What makes a leader?

Is it nature or nurture? Can leaders be created or are they born to be leaders? Do leaders have special DNA which separates them from others? Do they perceive things differently than the masses?

I coached collegiate basketball for 23 years, and I found there were very few women who came equipped with all the characteristics which made a good leader. From my perspective leaders worked hard every day, arrived on time, demanded that others give as much as they did, lived what they preached, communicated positively with their coaches and teammates, showed responsibility, lived ethically, and always gave their best effort.

My players were young and unprepared to lead from a position where they had to demand and question their peers. While this was a quality that I also noticed lacking in my supervisors over the years, I knew our young women had to step up to become good leaders or we weren’t going to win very many games.

I wanted a leader who was an extension of me, who could change the flow of the game by making a call, who could tell her teammates to recover from the past play, who could urge them to play harder, and who had the ability to overcome whatever adversity the game offered.

What young woman came equipped with all those qualities?

NONE!

Did I give up? Did I decide we simply would have to suffer without a leader? No. I decided we would teach our leaders to become better leaders.

How?

I began to educate our leaders on qualities I wanted. At the beginning of the year, I presented them with a list of expectations. It was imperative they know what I wanted from them. Each player also had a team notebook which was filled with information concerning mental preparedness. Even though each player was taught how to reduce negativism, build team chemistry, achieve the right internal climate, respond to pressure positively and to resolve conflicts the right way, our leaders were to be the ones who modeled these behaviors.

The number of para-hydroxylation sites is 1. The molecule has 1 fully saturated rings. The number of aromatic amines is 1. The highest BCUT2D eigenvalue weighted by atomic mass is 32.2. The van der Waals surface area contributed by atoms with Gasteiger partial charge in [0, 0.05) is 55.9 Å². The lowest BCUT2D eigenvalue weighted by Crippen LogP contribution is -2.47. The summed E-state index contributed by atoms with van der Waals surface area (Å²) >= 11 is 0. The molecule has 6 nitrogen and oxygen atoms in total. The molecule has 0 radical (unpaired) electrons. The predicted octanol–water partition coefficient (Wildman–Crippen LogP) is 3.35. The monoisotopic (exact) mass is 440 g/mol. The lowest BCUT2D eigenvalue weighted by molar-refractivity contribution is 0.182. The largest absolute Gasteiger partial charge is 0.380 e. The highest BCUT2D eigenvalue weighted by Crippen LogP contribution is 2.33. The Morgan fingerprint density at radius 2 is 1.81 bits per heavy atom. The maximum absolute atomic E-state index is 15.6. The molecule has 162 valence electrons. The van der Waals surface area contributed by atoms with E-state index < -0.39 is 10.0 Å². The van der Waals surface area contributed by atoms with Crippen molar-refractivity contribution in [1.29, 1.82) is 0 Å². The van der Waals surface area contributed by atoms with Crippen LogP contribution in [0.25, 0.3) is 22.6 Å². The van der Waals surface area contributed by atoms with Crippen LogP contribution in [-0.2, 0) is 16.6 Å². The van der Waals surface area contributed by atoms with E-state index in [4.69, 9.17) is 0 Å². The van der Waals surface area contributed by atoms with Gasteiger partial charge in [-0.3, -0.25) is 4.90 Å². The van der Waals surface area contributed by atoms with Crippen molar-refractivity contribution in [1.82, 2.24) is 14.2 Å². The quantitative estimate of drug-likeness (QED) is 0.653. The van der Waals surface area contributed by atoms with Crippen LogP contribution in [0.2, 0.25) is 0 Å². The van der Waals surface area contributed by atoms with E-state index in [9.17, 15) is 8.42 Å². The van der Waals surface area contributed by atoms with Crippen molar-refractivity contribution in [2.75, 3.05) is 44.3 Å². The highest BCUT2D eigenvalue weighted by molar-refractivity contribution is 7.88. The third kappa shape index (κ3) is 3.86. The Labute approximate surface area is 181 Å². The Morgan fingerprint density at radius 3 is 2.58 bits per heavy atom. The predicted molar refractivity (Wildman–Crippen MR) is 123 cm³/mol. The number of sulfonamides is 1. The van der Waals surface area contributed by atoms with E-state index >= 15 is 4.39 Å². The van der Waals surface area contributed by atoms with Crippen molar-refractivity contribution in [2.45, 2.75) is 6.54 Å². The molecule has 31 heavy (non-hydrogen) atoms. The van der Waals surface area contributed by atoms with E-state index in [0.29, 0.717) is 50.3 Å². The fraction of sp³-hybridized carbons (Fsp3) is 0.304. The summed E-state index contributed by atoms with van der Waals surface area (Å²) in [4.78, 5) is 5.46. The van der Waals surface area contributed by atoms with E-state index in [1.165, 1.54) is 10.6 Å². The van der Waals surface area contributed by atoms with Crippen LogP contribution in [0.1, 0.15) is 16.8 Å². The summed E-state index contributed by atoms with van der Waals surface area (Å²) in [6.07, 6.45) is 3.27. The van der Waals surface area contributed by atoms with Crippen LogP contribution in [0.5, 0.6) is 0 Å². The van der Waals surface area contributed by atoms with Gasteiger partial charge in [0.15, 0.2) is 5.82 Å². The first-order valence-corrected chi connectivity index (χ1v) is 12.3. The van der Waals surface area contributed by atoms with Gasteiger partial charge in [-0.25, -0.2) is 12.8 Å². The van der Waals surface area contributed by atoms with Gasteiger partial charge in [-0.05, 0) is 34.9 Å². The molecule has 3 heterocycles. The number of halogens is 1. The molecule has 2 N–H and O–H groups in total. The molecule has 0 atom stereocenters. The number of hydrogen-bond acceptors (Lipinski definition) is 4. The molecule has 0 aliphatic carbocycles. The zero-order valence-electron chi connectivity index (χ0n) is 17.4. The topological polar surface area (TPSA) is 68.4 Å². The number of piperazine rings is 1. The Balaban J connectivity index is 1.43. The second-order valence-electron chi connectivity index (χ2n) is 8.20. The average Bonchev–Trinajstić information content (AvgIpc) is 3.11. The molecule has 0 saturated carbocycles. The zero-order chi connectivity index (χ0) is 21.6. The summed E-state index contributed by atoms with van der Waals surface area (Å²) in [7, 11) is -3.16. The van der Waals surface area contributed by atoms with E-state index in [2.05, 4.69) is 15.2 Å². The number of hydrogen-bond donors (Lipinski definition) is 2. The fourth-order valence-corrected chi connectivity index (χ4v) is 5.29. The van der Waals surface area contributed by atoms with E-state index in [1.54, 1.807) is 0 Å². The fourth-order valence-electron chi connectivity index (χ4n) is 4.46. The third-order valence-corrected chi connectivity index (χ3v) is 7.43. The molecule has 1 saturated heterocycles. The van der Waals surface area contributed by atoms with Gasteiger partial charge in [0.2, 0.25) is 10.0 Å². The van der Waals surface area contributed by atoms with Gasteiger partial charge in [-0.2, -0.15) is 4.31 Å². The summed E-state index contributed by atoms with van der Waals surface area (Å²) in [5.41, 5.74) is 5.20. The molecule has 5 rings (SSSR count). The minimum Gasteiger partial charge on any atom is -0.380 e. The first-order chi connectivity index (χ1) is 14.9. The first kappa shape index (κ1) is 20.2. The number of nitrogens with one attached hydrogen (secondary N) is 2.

In order to make our leaders better, we worked on their leadership by:

  • Providing consistent evaluations on their positive qualities and the qualities they needed to improve.
  • Allowing them to have responsibilities which included coaching the younger players.
  • Giving them the opportunity to be heard and letting them know their words made a difference.
  • Supporting their ownership of the team by giving them daily duties which were service duties to the team.
  • Offering support to them when they tried to lead the team through example or when they required teammates to work harder.

Every day I had an opportunity to talk to the leaders, to demand from them what I wanted, to push them to become better. Did all my leaders evolve to the point I wanted? No. BUT they all improved their leadership qualities.

The ones who became the best leaders were the ones who were willing to listen, to change and to continue to learn from their mistakes.